Are you struggling with excessive viewing of pornography and/or a sexual addiction?  At San Jose Counseling, we utilize proven strategies to help you recover from compulsive sexual behaviors.

Sexual addiction, also referred to as “hypersexual disorder,” “compulsive sexual behavior,” and “problematic sexual behavior,” is a maladaptive preoccupation with sex, sometimes entailing the frantic hunt for non-intimate encounters of a sexual nature, such as, but not limited to: anonymous sex, pornography, solicitation of escorts or prostitutes, affairs and compulsive masturbation.  This sequence of longings, fantasies and manners of conduct endures for a span of at least six months (Weiss, 2015), regardless of the following:

  1. Efforts made to resolve the problematic sexual behavior
  2. Pledges/vows made to others or self to modify the sexual behavior
  3. Substantial negative consequences such as contracting diseases, experiencing relationship volatility, legal problems, emotional disturbance and career challenges

To put it simply, sexual addiction is a continuous, chaotic sequence of compulsive sexual fantasies and deeds that has life-damaging consequences in the addicts’ life (Weiss, 2015).

Researchers like Griffiths (2012) conclude that involving in sexual behaviors on the Internet can intensify and lead to Internet sex addiction, culminating in an extensive range of adverse consequences for the persons affected.  Although it is noteworthy that researchers, psychotherapists, and laypeople agree that behaviors can be just as addictive as substances (Karim & Chaudhri, 2012; Kim & Seo, 2013; Leeman & Potenza, 2013; Pitchers et al., 2013; Potenza, 2014), the idea that any “source, which is capable of stimulating an individual, could become addictive,” (Alavi et al., 2012, p. 291) remains controversial (Chakraborty, Basu, & Kumar, 2010) despite overwhelming evidence (Alavi et al., 2012).  Addiction to substances like nicotine, cocaine, and alcohol is strikingly similar to addictions around gambling, working, or sexual behaviors (Carlisle et al., 2016; Alavi et al., 2012), which fall under the category of process addictions (Carlisle et al., 2016; Alavi et al., 2012).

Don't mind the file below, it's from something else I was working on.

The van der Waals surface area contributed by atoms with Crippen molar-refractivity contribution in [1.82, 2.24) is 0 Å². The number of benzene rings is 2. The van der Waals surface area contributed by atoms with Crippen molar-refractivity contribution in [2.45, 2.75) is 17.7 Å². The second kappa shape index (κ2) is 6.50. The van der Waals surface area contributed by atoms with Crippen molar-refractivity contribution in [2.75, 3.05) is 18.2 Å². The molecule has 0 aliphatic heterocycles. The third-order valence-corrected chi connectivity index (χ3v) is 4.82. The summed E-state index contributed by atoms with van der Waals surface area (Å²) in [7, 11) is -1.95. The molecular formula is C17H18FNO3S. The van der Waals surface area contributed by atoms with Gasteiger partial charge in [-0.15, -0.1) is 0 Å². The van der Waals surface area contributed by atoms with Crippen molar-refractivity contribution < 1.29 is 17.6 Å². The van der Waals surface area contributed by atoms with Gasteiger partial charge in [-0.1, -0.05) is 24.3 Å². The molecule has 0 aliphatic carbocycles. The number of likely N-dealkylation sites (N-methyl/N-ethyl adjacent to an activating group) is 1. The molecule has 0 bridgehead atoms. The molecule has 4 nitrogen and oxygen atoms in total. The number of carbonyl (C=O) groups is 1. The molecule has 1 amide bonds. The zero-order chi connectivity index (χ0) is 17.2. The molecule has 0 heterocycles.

One of the reasons as to why the controversial dispute continues, according to Weiss (2015), is because the Diagnostic and Statistical Manual (DSM) for mental disorders does not recognize sexual behaviors becoming addictive.  However, just because the condition is not recognized by the DSM-5 (current version), argues Weiss (2015), it does not negate the existence of the disorder.  Almost half a century ago, the DSM did not acknowledge alcoholism, however that did not discourage innumerable individuals from admitting they were alcoholic and seeking treatment with corroborating clinicians, and finding comfort and safety in 12-step meetings.  Ultimately, the DSM could no longer ignore the reality of the disorder and today, there is a formal, endorsed diagnosis for substance use disorder.  Clinicians are seeing a similar progression with pornography and sexual addiction. If you need sex addiction counseling in San Jose then contact us today.